Kaspersky Software Found In 15 Percent Of Federal Agencies

Roughly 15 percent of U.S. agencies still have some form of Kaspersky software in their systems, the Department of Homeland Security told Congress Tuesday.

The report comes after President Donald Trump ordered agencies in September to remove all traces of the Russian software, for fears the firm has served as a puppet for Russian President Vladimir Putin. The order told agencies to identify any use within 30 days and stop use within 90 days amid concerns that the antivirus has been spying on computers and transmitting information to the Russian government.

On Tuesday, DHS cyber security assistant director Jeanette Manfra said that 94 percent of agencies had responded to the command to search for remaining traces of Kaspersky Lab software in their systems, according to Fortune, which means the 15 percent estimate is not final.

Six small agencies are still using the software but the DHS is working with them to remove it, Manfra said Tuesday, according to Reuters. She did not identify which agencies still had the software installed.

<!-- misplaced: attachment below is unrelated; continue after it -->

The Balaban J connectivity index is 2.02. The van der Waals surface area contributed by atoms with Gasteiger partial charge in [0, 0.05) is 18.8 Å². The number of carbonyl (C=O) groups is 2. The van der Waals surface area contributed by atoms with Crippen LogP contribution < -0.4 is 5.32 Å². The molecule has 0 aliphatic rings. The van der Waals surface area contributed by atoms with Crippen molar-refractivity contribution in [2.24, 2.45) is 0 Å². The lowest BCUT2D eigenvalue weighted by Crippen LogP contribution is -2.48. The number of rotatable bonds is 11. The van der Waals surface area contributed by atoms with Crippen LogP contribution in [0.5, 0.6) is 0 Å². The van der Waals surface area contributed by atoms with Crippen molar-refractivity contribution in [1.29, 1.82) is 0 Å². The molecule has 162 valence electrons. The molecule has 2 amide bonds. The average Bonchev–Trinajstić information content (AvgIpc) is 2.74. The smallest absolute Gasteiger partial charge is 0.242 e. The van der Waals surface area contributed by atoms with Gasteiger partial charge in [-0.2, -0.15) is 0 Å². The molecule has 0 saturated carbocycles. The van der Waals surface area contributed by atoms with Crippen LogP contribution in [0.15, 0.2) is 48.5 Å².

However, she also reassured members of Congress that there was no reason to believe there has been a security breach among users of the antivirus software, according to The Register.

Kaspersky on 15% of fedeeral computers
[Image by Ian Gavan/Getty Images]

After Trump released the directive, Kaspersky software was pulled from shelves across stores in the United States. Staples, Office Depot, Best Buy and other major antivirus software vendors removed the antivirus software in response to the government's concerns that the products may be spying for the Russian government, according to Bloomberg.

Eugene Kaspersky, founder of the firm, has denied allegations that his software is linked to the Kremlin and has offered to turn over his source code in order to confirm that there is no connection. The firm has responded to the accusations by promising to develop three new "transparency centers," as well as unveiling a comprehensive transparency initiative to convince clients the company is not spying for Russia.

Kaspersky on federal computers
[Image by Jacopo Raule/Getty Images]

Manfra also hinted to members of Congress that the government may be facing a lawsuit from Kaspersky in the future. "We need to provide the company with a meaningful opportunity to be heard," she said, declining to comment on "certain issues" until the conclusion of "the administrative process."

[Featured image by Ernesto S. Ruscio/Getty Images]